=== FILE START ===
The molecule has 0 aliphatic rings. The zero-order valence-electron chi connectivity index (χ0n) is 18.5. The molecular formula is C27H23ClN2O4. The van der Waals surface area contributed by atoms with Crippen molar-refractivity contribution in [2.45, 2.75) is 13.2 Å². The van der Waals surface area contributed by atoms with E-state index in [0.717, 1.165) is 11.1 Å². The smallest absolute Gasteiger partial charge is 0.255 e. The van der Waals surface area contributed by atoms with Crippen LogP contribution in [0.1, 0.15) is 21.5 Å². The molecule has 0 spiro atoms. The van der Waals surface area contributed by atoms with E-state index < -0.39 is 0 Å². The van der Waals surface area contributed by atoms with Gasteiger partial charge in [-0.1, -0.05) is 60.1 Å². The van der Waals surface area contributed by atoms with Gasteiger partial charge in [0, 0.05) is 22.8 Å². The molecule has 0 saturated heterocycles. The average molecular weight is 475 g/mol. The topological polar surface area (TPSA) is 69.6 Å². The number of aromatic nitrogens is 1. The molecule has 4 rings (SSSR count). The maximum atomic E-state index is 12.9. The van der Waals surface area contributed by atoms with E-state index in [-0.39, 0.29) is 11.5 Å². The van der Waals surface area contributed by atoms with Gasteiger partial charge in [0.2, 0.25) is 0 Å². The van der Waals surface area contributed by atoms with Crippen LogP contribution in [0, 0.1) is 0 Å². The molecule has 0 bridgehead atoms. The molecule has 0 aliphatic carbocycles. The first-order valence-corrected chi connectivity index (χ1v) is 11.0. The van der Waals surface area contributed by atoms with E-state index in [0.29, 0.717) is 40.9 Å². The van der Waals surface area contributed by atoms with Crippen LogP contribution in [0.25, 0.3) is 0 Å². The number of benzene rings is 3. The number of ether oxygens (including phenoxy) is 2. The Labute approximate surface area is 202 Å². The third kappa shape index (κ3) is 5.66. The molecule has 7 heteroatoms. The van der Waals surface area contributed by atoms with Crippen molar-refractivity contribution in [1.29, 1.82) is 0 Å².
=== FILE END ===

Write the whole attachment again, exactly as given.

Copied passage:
The molecule has 0 aliphatic rings. The zero-order valence-electron chi connectivity index (χ0n) is 18.5. The molecular formula is C27H23ClN2O4. The van der Waals surface area contributed by atoms with Crippen molar-refractivity contribution in [2.45, 2.75) is 13.2 Å². The van der Waals surface area contributed by atoms with E-state index in [0.717, 1.165) is 11.1 Å². The smallest absolute Gasteiger partial charge is 0.255 e. The van der Waals surface area contributed by atoms with Crippen LogP contribution in [0.1, 0.15) is 21.5 Å². The molecule has 0 spiro atoms. The van der Waals surface area contributed by atoms with E-state index < -0.39 is 0 Å². The van der Waals surface area contributed by atoms with Gasteiger partial charge in [-0.1, -0.05) is 60.1 Å². The van der Waals surface area contributed by atoms with Gasteiger partial charge in [0, 0.05) is 22.8 Å². The molecule has 0 saturated heterocycles. The average molecular weight is 475 g/mol. The topological polar surface area (TPSA) is 69.6 Å². The number of aromatic nitrogens is 1. The molecule has 4 rings (SSSR count). The maximum atomic E-state index is 12.9. The van der Waals surface area contributed by atoms with E-state index in [-0.39, 0.29) is 11.5 Å². The van der Waals surface area contributed by atoms with Gasteiger partial charge in [0.2, 0.25) is 0 Å². The van der Waals surface area contributed by atoms with Crippen LogP contribution in [0, 0.1) is 0 Å². The molecule has 0 bridgehead atoms. The molecule has 0 aliphatic carbocycles. The first-order valence-corrected chi connectivity index (χ1v) is 11.0. The van der Waals surface area contributed by atoms with E-state index in [0.29, 0.717) is 40.9 Å². The van der Waals surface area contributed by atoms with Crippen LogP contribution in [0.25, 0.3) is 0 Å². The number of benzene rings is 3. The number of ether oxygens (including phenoxy) is 2. The Labute approximate surface area is 202 Å². The third kappa shape index (κ3) is 5.66. The molecule has 7 heteroatoms. The van der Waals surface area contributed by atoms with Crippen molar-refractivity contribution in [1.29, 1.82) is 0 Å².